- An island community in Indonesia’s Mentawai archipelago has responded to dwindling octopus stocks with a seasonal fishing closure to enable recovery.
- Global demand for octopus is expected to outpace supply over the medium term, implying higher dockside prices for many artisanal fishers, if stocks can be managed sustainably.
- Maintenance of local fishing grounds also offers crucial nutritional benefits for remote coastal communities in the Mentawais, where rates of child stunting exceed Indonesia’s national average.
SOUTH PAGAI, Indonesia — A white coastal beacon stood in place against the surf as gales hurtled across the Indian Ocean here off South Pagai, one of the Mentawai Islands off the west coast of Sumatra in Indonesia. When conditions subside, fishers like Sutrisno Madogaho will make their way to the beach, untie their boats and, armed with spears and hooks, begin searching for octopus — a traditional vocation that today faces a crisis.
“In the past, right here we could get 80 kilos [176 pounds] in one day,” Sutrisno told Mongabay Indonesia. But the days of record catches are gone.
In the years since Sutrisno began earning a living from catching octopus, the 32-year-old has seen the average dockside price he receives for the cephalopods increase by an order of magnitude, from around 4,000 rupiah (26 U.S. cents) per kilo (about 12 cents per pound) to more than 10 times that today, spurred in part by rising demand in countries like the U.S. and Europe.
“Octopus is becoming increasingly popular in several markets, but there are issues with supply,” according to the most recent update from Globefish, an information service published by the Food and Agriculture Organization, a U.N. agency.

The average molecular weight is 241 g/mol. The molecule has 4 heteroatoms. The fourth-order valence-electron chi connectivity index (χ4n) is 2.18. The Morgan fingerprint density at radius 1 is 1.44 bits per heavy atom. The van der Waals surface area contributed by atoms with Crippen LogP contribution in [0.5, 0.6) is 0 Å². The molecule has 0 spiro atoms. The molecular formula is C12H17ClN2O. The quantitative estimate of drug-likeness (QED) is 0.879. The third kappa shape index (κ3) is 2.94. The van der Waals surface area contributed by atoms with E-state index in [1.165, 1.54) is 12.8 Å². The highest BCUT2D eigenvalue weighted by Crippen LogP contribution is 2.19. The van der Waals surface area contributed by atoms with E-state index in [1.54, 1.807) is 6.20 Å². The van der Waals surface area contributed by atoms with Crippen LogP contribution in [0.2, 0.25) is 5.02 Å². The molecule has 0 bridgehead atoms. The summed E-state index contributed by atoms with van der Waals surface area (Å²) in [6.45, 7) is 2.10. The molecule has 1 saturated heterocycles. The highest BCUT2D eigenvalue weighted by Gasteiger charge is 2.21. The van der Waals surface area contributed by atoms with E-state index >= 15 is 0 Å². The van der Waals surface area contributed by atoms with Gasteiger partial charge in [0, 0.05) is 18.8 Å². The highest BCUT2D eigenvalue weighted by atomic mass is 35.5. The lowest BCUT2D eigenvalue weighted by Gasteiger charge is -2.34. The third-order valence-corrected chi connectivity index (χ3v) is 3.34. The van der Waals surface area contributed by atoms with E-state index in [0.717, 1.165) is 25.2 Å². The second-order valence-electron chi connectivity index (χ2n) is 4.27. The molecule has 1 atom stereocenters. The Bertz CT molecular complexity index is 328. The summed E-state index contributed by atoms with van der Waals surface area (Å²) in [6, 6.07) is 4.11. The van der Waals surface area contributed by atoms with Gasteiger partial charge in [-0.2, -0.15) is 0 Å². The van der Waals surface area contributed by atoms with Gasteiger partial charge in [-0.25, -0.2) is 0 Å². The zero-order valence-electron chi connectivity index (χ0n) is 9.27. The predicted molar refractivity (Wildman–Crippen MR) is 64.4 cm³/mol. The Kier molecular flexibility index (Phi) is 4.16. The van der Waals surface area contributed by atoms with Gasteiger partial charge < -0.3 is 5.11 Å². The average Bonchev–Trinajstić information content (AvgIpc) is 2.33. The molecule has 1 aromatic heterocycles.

“There has been a decline in catches in recent years, with limited availability pushing prices up.”
While the hot demand has boosted incomes in this corner of the Mentawai Islands for several years, the inflated prices have also sparked a rush that many here now say was unsustainable.
The Citra Mandiri Mentawai Foundation (YCMM), a local NGO supporting Mentawai fishers, estimates at least 8 metric tons of octopus are caught here every month during most of the year, declining to just 1-2 metric tons from June to September, when the Mentawais are hit by violent swells from the Indian Ocean.
Anecdotal testimony and data recorded by YCMM indicate daily yields are more volatile, and that the octopus has become increasingly hard to pin down in the waters here.
“Now it’s sometimes we can, sometimes we can’t,” Sutrisno said.
Researchers also expect fresh challenges to emerge over the horizon as climate change disrupts ocean ecosystems.
A paper published in November 2022 showed that the literature is mixed, with some studies concluding cephalopods may benefit from the weaker fitness of their competitors and predators. But other research paints a bleaker picture for the octopus as seas warm and become more acidic.
Like many of approximately 12 million Indonesians who rely on near-shore fisheries to provide for their families, Sutrisno has already found himself sailing farther from land to earn a living, circumstances that few here believe can continue for much longer.
Sutrisno’s home reflects the complexity involved in administering remote constituencies in the world’s largest archipelagic country.
There’s no phone signal or internet on some islands here, arresting development of a more diversified local economy.
South Pagai Island lies within the jurisdiction of Sinaka, one of nearly 84,000 administrative villages in Indonesia that receive dedicated funding from the central government to administer to local needs.
Sinaka has a population of just 2,411 people, yet this one village comprises some 32 islands and more than 400 kilometers (250 miles) of coastline — more than twice the length of seafront in Singapore, a city with a population of more than 5 million.